Original URL: http://www.theregister.co.uk/2008/04/24/dam_of_doom_risk_analysis/

The terror dam of doom that looms over Boise, Idaho

America's terror vulnerability capital - no, really

By George Smith, Dick Destiny

Posted in Law, 24th April 2008 11:55 GMT

It shouldn't come as a surprise that some American scientists think terrorism can be defined by equations and a priori vulnerability factors. Close study of terrorist action and behavior is too dull for many in the US counter-terror business, so it's better to have numbers; insurance men, newspaper reporters and government officials like them, and Benchmark Analysis for Quantifying Urban Vulnerability to Terrorist Incidents delivers plenty.

Written by University of Arizona math professor Walter W. Piegorsch and two others colleagues and published in a recent edition of the journal Risk Analysis, the study came with a ready-made hook. Boise, Idaho, it is claimed, is among the ten cities in the US most vulnerable to terror. This guaranteed some terror beat coverage in the US newsmedia and, as is usual when some study claims to spot deficiencies in terror defense, thrilled local government officials interested in dunning more taxpayer money from the Feds.

Funded by grants from the Department of Homeland Security, the National Cancer Institute and the Environmental Protection Agency, Piegorsch and his cohorts worked out what they dub a "place-based vulnerability index," or PVI, which is said to be a measure of the fragility of a city to terror attack. The most vulnerable city in the US, according to the study, is New Orleans with a PVI of 3.119. At number ten, Boise sports and index of 1.696.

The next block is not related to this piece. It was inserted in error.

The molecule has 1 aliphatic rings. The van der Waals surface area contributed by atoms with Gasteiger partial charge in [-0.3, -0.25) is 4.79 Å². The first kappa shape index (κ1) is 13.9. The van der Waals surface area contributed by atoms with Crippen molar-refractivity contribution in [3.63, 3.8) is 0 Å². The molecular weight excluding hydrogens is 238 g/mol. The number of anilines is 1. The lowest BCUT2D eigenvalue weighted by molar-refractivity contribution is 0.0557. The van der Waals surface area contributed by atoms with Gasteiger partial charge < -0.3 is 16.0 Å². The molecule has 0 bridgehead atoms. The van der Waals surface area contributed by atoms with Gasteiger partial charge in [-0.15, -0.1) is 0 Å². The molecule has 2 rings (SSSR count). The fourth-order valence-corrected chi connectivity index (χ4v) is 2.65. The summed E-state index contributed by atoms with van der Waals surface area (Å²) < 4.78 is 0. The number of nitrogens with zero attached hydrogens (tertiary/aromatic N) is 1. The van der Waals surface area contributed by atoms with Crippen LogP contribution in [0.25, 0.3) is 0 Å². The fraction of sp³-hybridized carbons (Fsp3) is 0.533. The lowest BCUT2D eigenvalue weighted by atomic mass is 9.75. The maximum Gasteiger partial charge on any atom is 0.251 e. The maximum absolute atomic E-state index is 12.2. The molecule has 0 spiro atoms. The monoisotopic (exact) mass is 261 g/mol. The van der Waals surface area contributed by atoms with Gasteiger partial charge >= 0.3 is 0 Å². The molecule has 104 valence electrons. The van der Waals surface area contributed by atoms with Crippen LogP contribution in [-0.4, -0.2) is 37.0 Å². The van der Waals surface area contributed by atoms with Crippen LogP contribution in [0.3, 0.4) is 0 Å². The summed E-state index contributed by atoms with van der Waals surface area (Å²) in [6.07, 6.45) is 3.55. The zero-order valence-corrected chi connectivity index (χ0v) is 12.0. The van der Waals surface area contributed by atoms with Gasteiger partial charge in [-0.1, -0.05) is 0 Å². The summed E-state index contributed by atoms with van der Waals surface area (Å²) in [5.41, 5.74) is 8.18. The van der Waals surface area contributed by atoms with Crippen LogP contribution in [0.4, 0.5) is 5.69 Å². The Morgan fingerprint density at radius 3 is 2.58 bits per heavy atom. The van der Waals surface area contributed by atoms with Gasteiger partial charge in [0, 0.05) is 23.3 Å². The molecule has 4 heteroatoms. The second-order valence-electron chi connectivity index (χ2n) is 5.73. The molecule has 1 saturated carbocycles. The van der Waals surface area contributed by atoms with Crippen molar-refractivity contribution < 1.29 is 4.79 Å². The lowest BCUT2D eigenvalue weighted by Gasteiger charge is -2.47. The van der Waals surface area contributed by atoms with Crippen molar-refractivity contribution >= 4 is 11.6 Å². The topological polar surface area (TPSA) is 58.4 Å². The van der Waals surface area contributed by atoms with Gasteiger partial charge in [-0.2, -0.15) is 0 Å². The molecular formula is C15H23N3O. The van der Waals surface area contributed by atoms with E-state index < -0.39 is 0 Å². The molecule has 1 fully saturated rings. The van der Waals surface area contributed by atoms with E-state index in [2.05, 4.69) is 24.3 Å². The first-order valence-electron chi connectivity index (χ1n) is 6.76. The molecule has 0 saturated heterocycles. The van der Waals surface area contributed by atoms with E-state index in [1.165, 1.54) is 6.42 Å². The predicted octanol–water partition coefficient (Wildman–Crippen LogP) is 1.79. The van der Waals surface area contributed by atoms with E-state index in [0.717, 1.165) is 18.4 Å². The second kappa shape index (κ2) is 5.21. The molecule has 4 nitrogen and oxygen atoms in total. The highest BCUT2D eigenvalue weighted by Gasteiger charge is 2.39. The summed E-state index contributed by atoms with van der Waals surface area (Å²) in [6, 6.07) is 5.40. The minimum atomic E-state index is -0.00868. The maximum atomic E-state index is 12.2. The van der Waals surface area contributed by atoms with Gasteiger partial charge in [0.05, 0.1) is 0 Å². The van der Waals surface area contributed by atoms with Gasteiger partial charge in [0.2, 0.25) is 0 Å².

Vulnerabilities were come to by contributions from other indices, one of which is called the social vulnerability index, or SoVI, previously employed to quantify a location's vulnerability to environmental hazards by evaluating its socioeconomic and demographic profile. To the SoVI, the boffins add a natural hazards vulnerability index (the HazVI) - "a surrogate for community experience in responding to extreme events... an important factor in preparedness levels" - and the BEVI or "built-environment vulnerability index" which takes into account the decrepitude of man-made infrastructure as measured by age plus housing and property values. That New Orleans comes out top of the list is not unexpected considering its poverty and the general national response to Katrina. But who would have picked lily-white Boise as an urban center where a terror plot could easily succeed?

The dam of doom

A reporter for the Los Angeles Times thought to ask why, and was told Boise is menaced by Lucky Peak Dam, seventeen miles northeast, holding back 300,000 acre-feet of water. "That dam could be a very likely target, or possible target," claimed Piegorsch. Add the assessment that the government in Boise was lame at historical local disaster response and it spelled terror trouble.

And this is where the scientists jump the tracks. They have no way of knowing a dam in Idaho is in the dreams of terrorists, but there's quite a bit of evidence, if they have taken the time to read materials from various terror trials, that it probably is not. On the contrary, the evidence suggests that many jihadi terrorists, even if told about Lucky Peak Dam and the pitiful local emergency response, wouldn't know how to destroy such a considerable public work without extensive planning and access to demolition expertise and materials. They've shown no sign of such a capability since 9/11. Perhaps one could employ acetone peroxide bombs or drive one's jeep into the entrance of the dam powerhouse, then set oneself afire?